It is going to take years of help to get over his abusive parenting. But, most damaging and dangerous of all, have been his lies. 


The Big Lie

“I can’t tell a lie” was the apocryphal maxim that came to define the virtues of the first US President, George Washington. The 45th President could barely open his mouth (or social media accounts) without lying. 

According to The Washington Post, Trump had uttered more than 20,000 false or misleading claims by July last year – an average of 23 lies a day. Some of these were petty and vain, like the number of attendees at his inauguration. Some were big and potentially impeachable, like his business dealings in Moscow. By far Trump’s most damaging and dangerous untruth has been the Big Lie he has repeated since he lost the 2020 Presidential Election: that he actually won it by a landslide. 

Four years ago, we were told by calming commentators that Trump’s voters took him seriously, but not literally. ‘Drain the Swamp’, ‘Build the Wall’, ‘Lock Her Up’, ‘Make America Great Again’ were just slogans and rhetoric, appealing to a disaffected base of US citizens who felt that Washington had become remote and that they had lost out due to globalisation and the decline of the US middle-class. But they certainly took Trump seriously over his baseless claims that widespread voter fraud had propelled Joe Biden to victory last November. 

The proof of this was the assault on the US Capitol on 6 January by more than 8,000 people, who marched down the Mall on Trump’s orders to “fight” for him and prevent the certification of the presidential vote. Dozens of police investigations are ongoing, but it is clear that this was no random riot but a planned insurrection, with an agenda to prevent the peaceful transition of power by force of arms, or even kidnapping and murder. 

It might have seemed unlikely that a ragtag of MAGA hats, survivalists, QAnon conspiracy loons, white supremacists and militia types in fancy dress could have brought American democracy to a halt with a ‘self coup’ to keep Trump in power. But they nearly did. That the insurrection failed is due to the bravery and guile of Capitol police officers such as Eugene Goodman, who diverted marauders away from the Senate floor moments before it was secured.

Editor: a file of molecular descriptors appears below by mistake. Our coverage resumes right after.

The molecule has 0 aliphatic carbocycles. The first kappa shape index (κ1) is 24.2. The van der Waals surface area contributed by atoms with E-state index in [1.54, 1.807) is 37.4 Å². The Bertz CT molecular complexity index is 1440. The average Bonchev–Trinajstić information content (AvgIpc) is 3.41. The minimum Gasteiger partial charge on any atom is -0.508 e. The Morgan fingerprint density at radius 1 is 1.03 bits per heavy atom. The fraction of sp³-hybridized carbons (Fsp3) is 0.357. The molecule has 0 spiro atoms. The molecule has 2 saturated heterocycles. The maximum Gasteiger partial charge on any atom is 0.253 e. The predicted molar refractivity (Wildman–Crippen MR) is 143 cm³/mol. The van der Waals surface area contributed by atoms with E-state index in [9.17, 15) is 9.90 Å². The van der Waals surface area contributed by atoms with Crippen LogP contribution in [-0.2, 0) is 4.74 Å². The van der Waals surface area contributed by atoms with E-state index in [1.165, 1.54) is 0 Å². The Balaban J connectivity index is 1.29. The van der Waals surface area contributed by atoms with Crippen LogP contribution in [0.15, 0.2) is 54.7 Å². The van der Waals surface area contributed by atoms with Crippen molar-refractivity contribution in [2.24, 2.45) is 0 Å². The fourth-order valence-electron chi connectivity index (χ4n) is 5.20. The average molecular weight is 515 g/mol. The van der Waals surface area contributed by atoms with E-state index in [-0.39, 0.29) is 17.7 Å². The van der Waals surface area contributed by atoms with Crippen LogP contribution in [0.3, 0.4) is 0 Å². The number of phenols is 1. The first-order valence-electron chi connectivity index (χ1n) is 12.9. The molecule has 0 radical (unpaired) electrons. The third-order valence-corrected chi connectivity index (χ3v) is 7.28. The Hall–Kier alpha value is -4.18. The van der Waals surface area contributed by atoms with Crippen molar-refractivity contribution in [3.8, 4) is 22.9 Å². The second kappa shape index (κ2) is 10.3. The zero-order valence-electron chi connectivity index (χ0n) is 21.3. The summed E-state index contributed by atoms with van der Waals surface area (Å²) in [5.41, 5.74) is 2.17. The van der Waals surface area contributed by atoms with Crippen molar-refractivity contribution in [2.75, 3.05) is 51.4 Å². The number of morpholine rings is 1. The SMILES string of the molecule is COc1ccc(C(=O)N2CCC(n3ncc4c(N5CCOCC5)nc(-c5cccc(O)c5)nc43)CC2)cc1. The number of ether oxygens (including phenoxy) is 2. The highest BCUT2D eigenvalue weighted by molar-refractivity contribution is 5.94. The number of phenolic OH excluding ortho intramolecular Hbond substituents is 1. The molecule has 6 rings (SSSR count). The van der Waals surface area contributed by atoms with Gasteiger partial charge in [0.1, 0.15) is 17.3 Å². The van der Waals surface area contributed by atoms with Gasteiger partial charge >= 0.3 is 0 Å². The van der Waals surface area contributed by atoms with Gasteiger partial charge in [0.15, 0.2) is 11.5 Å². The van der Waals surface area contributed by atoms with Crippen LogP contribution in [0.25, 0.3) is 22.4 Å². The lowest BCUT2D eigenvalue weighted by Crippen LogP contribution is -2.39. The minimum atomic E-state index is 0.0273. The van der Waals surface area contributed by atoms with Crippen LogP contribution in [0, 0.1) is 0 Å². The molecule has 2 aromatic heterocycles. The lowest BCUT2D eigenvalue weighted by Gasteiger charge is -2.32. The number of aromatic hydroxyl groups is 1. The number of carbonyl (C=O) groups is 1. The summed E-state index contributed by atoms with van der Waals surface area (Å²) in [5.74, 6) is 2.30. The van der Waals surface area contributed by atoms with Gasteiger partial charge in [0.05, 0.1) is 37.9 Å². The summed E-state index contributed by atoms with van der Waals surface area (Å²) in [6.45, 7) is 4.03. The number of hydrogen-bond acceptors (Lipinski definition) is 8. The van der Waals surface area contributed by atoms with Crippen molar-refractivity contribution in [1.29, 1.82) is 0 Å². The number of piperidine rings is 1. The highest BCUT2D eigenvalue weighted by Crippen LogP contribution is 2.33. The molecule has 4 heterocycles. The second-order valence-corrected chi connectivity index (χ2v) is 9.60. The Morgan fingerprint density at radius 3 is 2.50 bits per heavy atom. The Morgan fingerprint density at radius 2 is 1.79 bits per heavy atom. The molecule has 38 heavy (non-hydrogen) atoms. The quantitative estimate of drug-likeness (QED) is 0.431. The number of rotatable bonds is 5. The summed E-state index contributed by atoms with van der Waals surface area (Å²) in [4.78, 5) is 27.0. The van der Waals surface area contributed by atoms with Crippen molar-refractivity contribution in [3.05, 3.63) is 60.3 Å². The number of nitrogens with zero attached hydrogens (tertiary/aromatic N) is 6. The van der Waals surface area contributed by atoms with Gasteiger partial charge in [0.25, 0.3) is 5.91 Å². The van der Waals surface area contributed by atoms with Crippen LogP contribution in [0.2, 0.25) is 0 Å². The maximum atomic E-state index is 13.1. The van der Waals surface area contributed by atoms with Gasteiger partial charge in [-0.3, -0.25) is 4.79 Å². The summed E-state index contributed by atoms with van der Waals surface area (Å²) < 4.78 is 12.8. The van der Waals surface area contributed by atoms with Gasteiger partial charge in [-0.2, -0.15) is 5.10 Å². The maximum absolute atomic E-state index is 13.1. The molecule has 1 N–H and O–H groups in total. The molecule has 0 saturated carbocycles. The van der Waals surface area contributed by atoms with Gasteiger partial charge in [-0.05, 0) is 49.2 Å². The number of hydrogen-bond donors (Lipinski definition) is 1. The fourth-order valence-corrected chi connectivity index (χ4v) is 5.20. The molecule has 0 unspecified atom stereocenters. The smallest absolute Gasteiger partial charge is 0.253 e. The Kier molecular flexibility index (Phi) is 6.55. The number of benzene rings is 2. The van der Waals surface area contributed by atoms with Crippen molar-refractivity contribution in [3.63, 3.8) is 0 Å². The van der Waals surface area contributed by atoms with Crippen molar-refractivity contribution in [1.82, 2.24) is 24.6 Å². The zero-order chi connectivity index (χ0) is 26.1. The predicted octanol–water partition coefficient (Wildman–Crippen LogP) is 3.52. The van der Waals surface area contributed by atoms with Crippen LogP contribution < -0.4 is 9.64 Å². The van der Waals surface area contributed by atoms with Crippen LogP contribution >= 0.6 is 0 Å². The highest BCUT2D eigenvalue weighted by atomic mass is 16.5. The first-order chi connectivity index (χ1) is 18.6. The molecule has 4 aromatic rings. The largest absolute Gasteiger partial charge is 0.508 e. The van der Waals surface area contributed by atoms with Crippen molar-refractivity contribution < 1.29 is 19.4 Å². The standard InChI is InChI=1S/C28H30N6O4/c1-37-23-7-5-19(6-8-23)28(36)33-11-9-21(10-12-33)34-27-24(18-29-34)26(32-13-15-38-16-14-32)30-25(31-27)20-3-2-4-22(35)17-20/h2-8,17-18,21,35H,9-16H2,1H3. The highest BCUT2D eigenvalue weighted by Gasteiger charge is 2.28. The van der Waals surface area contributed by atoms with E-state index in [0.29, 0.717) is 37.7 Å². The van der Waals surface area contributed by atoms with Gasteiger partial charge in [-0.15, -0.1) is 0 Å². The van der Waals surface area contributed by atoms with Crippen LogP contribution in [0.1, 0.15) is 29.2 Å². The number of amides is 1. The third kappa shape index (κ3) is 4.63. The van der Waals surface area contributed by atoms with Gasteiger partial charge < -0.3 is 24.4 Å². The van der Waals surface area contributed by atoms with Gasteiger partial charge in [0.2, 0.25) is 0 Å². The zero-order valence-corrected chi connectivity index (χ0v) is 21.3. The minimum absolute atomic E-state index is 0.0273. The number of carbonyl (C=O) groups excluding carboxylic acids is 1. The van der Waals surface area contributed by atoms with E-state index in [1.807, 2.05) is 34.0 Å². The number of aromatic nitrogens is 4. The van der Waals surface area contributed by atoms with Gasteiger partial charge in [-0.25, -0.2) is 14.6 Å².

At that moment, on 6 January 2021, the nightmare ceased to be virtual and became real. All those discussions of whether Trump’s authoritarian style was soft, pre- or proto fascism became academic. As the historian Timothy Snyder explained, using the examples of Stalin and Hitler, the ‘Big Lie’ is the precondition for authoritarian violence. 

The Big Lie serves two purposes. Most importantly, for Donald Trump, it elevates the leader. Whether people actually believe the Liar-in-Chief is ultimately irrelevant: what appeals to them is his will to power; his ability to twist reality to his ends. You don’t respect a compulsive liar, you fear them. It’s the shock and awe of his mendacity that appeals. It opens up that quasi-religious ‘leader-shaped’ hole in our minds which longs to be free of the complexities and conflicts of modern democratic pluralism and succumb to a higher authority.

The leader commands the more he lies. But the real danger to democracy comes when that Big Lie confronts reality. Having known several sociopathic fantasists and frauds in my life, there always seems to be a violent culmination; an explosive moment like the collision of matter and anti-matter. As Voltaire described it: “Those who can make you believe absurdities, can make you commit atrocities.”